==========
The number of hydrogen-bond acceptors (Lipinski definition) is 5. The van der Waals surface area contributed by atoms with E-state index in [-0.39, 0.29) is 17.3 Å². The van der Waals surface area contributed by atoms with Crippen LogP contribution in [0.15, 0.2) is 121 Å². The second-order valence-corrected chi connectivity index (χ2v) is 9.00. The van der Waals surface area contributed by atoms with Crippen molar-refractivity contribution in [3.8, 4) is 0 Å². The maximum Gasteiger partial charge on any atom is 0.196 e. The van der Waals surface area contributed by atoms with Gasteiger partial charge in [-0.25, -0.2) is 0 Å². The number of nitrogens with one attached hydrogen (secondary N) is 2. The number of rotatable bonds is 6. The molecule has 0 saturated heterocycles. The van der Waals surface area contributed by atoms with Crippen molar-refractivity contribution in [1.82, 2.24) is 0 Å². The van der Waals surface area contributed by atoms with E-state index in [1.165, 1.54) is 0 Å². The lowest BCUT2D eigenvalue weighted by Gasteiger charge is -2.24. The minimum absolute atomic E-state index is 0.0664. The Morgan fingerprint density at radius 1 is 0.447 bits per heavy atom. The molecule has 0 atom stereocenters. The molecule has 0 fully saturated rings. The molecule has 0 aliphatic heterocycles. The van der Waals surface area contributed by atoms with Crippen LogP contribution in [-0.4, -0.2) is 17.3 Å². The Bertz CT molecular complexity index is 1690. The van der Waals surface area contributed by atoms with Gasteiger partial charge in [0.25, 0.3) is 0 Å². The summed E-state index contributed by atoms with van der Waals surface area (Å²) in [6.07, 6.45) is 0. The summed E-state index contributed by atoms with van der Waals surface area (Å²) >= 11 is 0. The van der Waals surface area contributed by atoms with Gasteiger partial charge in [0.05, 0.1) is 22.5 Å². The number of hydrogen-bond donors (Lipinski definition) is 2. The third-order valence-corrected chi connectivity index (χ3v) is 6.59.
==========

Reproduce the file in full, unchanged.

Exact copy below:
The number of hydrogen-bond acceptors (Lipinski definition) is 5. The van der Waals surface area contributed by atoms with E-state index in [-0.39, 0.29) is 17.3 Å². The van der Waals surface area contributed by atoms with Crippen LogP contribution in [0.15, 0.2) is 121 Å². The second-order valence-corrected chi connectivity index (χ2v) is 9.00. The van der Waals surface area contributed by atoms with Crippen molar-refractivity contribution in [3.8, 4) is 0 Å². The maximum Gasteiger partial charge on any atom is 0.196 e. The van der Waals surface area contributed by atoms with Gasteiger partial charge in [-0.25, -0.2) is 0 Å². The number of nitrogens with one attached hydrogen (secondary N) is 2. The number of rotatable bonds is 6. The molecule has 0 saturated heterocycles. The van der Waals surface area contributed by atoms with Crippen molar-refractivity contribution in [1.82, 2.24) is 0 Å². The van der Waals surface area contributed by atoms with E-state index in [1.165, 1.54) is 0 Å². The lowest BCUT2D eigenvalue weighted by Gasteiger charge is -2.24. The minimum absolute atomic E-state index is 0.0664. The Morgan fingerprint density at radius 1 is 0.447 bits per heavy atom. The molecule has 0 atom stereocenters. The molecule has 0 fully saturated rings. The molecule has 0 aliphatic heterocycles. The van der Waals surface area contributed by atoms with Crippen LogP contribution in [-0.4, -0.2) is 17.3 Å². The Bertz CT molecular complexity index is 1690. The van der Waals surface area contributed by atoms with Gasteiger partial charge in [0.25, 0.3) is 0 Å². The summed E-state index contributed by atoms with van der Waals surface area (Å²) in [6.07, 6.45) is 0. The summed E-state index contributed by atoms with van der Waals surface area (Å²) >= 11 is 0. The van der Waals surface area contributed by atoms with Gasteiger partial charge in [0.05, 0.1) is 22.5 Å². The number of hydrogen-bond donors (Lipinski definition) is 2. The third-order valence-corrected chi connectivity index (χ3v) is 6.59.